According to Chief Financial Executive Aidan McSheffrey, the reduction in the proposed price increase is the result of an opportunity to sell a portion of SRP’s output from the Hudson Ranch Geothermal Plant in Southern California’s Imperial Valley.
Under SRP’s Sustainable Portfolio goals, SRP must meet 20 percent of its retail electricity requirements with sustainable resources by the year 2020. This target includes annual aggregate energy-efficiency savings, renewable energy and hydroelectric generation. The target for fiscal year 2012 is 9 percent and increases at a rate of nearly 1.4 percent per year until the year 2020. According to McSheffrey, because SRP is currently exceeding those goals through fiscal year 2012, the sale of a portion of Hudson Ranch geothermal energy will reduce expenses and benefit SRP customers now.
The sale will result in a $9.1 million reduction of expenses for SRP’s Environmental Programs Cost Adjustment Factor in fiscal year 2013 and $14.7 million in fiscal year 2014.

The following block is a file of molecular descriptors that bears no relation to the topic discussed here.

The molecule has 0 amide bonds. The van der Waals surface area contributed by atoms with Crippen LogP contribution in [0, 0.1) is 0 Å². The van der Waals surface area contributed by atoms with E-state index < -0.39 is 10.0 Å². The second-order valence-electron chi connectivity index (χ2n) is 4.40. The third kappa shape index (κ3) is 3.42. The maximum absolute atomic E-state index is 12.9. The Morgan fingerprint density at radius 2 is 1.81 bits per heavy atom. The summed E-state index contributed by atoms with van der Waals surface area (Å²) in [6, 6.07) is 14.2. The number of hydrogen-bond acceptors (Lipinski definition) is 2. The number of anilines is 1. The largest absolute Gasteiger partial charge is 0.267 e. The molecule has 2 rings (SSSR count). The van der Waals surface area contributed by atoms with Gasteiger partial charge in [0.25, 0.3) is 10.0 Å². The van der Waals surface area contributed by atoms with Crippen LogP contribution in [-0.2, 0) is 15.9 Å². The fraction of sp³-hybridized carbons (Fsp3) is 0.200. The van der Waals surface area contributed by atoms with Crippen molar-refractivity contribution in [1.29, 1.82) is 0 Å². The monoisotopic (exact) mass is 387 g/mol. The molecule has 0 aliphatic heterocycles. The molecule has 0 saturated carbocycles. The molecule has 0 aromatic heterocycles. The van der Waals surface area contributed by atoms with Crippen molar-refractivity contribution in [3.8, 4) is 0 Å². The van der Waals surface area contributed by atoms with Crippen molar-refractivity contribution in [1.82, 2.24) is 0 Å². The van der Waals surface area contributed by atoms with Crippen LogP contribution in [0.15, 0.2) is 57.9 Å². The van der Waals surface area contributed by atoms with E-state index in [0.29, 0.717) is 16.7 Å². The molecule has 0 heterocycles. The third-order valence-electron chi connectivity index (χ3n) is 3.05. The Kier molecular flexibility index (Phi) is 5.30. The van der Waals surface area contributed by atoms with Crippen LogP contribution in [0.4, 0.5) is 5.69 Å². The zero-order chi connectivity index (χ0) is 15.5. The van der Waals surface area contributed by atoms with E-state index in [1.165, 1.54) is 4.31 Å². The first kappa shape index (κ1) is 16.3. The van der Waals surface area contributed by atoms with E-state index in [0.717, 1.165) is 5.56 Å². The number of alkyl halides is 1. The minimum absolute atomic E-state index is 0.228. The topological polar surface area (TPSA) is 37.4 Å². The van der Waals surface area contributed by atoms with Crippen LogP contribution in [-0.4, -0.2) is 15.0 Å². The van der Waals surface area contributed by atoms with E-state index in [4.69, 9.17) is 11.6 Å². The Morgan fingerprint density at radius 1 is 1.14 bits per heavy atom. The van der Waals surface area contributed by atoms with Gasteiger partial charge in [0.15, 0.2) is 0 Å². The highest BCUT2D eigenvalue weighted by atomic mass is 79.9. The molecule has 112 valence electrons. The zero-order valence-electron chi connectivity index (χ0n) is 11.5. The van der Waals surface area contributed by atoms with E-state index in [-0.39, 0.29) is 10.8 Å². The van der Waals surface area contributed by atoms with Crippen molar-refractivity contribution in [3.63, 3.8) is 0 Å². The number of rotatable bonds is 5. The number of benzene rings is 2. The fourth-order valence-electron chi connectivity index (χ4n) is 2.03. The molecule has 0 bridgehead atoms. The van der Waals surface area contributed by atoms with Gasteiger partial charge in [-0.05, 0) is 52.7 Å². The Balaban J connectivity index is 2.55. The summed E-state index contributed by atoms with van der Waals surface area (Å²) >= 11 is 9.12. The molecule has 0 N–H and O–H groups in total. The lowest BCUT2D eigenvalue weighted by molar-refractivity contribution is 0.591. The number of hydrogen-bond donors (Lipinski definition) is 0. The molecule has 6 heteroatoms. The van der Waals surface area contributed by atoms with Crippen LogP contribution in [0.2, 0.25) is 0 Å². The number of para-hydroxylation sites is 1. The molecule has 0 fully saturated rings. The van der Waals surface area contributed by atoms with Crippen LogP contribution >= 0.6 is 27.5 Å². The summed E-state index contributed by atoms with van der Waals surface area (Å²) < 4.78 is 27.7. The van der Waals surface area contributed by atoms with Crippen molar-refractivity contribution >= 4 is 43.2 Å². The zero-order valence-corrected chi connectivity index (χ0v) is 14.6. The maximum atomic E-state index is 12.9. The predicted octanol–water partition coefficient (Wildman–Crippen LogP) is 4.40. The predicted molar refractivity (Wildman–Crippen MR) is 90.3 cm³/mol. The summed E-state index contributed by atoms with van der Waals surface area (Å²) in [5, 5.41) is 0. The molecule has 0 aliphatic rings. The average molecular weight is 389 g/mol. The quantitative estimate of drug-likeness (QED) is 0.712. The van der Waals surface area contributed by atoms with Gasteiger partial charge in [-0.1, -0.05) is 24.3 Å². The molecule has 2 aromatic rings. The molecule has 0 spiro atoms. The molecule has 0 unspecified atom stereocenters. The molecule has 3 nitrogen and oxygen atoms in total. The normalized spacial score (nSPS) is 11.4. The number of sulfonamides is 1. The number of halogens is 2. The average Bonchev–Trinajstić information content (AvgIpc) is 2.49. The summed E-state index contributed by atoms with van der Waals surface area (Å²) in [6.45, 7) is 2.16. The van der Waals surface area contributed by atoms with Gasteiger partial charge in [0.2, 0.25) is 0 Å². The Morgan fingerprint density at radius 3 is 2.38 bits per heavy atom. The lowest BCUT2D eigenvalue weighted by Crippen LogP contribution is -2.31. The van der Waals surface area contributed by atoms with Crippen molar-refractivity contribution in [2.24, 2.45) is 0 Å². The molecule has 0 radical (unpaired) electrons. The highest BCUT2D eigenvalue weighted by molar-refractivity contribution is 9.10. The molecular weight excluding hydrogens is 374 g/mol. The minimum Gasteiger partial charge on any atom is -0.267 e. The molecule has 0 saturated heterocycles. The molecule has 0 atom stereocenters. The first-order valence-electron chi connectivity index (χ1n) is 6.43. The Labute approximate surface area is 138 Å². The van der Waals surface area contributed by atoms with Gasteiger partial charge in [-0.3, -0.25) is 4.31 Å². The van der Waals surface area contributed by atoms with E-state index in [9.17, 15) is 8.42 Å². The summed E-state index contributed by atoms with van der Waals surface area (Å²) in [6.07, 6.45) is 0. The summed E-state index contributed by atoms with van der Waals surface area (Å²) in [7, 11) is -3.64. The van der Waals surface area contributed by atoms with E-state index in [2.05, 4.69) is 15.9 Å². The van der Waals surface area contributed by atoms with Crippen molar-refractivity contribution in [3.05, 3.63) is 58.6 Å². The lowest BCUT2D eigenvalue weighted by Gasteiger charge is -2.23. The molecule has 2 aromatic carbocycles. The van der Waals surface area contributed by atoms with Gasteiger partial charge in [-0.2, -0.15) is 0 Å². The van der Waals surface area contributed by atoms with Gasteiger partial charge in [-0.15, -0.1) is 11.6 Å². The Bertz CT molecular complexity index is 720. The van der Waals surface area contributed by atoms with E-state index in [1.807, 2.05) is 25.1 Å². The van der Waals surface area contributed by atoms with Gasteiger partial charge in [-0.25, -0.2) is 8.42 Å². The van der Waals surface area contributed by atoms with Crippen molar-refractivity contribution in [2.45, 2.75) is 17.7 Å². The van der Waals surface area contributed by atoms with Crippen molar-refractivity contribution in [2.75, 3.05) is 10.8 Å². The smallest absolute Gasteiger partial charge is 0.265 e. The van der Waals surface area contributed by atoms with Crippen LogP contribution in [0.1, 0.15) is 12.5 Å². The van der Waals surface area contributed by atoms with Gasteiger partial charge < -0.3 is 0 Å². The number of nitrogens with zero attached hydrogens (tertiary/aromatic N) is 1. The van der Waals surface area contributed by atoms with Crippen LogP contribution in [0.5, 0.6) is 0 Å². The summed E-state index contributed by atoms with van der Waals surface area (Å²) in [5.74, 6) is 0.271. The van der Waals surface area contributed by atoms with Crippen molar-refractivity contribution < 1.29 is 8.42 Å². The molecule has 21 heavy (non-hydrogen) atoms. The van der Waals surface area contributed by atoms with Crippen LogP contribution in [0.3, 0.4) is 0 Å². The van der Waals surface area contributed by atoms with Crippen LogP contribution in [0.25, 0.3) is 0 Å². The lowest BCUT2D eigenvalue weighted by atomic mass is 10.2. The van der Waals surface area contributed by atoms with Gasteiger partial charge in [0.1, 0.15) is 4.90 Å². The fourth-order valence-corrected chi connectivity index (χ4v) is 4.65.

The revised pricing proposal was presented to the SRP Board this morning during a public meeting. SRP’s Board will consider management’s revised recommendation, input from the Board’s consultant and the public before voting on the measure on Sept. 27.
SRP prices have not increased in more than two years and revenues are not keeping pace with several higher anticipated costs. As a result, SRP is proposing a price increase to:
- Maintain reliable service. Key electric generating facilities are due for major scheduled maintenance. SRP needs to make significant investments in this important infrastructure.
- Pay for new renewable resources. An increasing amount of the energy SRP delivers is produced by solar, wind and geothermal sources. These sources are important to achieving SRP’s sustainability goals but are more expensive than traditional power plants.
- Complete required environmental upgrades. Federally mandated improvements to the Coronado Generating Station in St. Johns will enable SRP to further decrease emissions and continue to operate a low-cost generating unit that supplies power to the Valley.
As a not-for-profit public power utility, net revenues earned by SRP are reinvested in the company to help keep prices lower. Positive net revenues help maintain SRP’s high credit ratings and provide the capital necessary to fund the construction and maintenance of the electrical facilities necessary to provide reliable service.
SRP is the largest provider of electricity to the greater Phoenix metropolitan area, serving more than 950,000 customers in Maricopa and Pinal counties.